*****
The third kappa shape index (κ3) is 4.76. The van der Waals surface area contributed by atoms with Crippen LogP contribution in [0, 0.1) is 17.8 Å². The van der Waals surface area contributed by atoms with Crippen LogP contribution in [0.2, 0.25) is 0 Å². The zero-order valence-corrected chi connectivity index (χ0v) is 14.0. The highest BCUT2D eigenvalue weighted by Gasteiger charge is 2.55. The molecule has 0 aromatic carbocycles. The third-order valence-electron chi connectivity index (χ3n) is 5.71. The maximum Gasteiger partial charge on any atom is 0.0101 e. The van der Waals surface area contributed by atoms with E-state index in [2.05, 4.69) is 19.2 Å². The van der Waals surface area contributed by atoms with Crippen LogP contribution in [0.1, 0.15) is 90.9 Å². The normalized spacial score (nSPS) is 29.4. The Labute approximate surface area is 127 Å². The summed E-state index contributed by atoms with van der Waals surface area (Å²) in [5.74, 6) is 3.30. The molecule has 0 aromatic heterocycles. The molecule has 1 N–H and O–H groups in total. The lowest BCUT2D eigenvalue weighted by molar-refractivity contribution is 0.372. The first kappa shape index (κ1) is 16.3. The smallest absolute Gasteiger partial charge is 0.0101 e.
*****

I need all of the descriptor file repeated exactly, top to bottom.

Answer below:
The third kappa shape index (κ3) is 4.76. The van der Waals surface area contributed by atoms with Crippen LogP contribution in [0, 0.1) is 17.8 Å². The van der Waals surface area contributed by atoms with Crippen LogP contribution in [0.2, 0.25) is 0 Å². The zero-order valence-corrected chi connectivity index (χ0v) is 14.0. The highest BCUT2D eigenvalue weighted by Gasteiger charge is 2.55. The molecule has 0 aromatic carbocycles. The third-order valence-electron chi connectivity index (χ3n) is 5.71. The maximum Gasteiger partial charge on any atom is 0.0101 e. The van der Waals surface area contributed by atoms with E-state index in [2.05, 4.69) is 19.2 Å². The van der Waals surface area contributed by atoms with Crippen LogP contribution in [0.1, 0.15) is 90.9 Å². The normalized spacial score (nSPS) is 29.4. The Labute approximate surface area is 127 Å². The summed E-state index contributed by atoms with van der Waals surface area (Å²) in [5.74, 6) is 3.30. The molecule has 0 aromatic heterocycles. The molecule has 1 N–H and O–H groups in total. The lowest BCUT2D eigenvalue weighted by molar-refractivity contribution is 0.372. The first kappa shape index (κ1) is 16.3. The smallest absolute Gasteiger partial charge is 0.0101 e.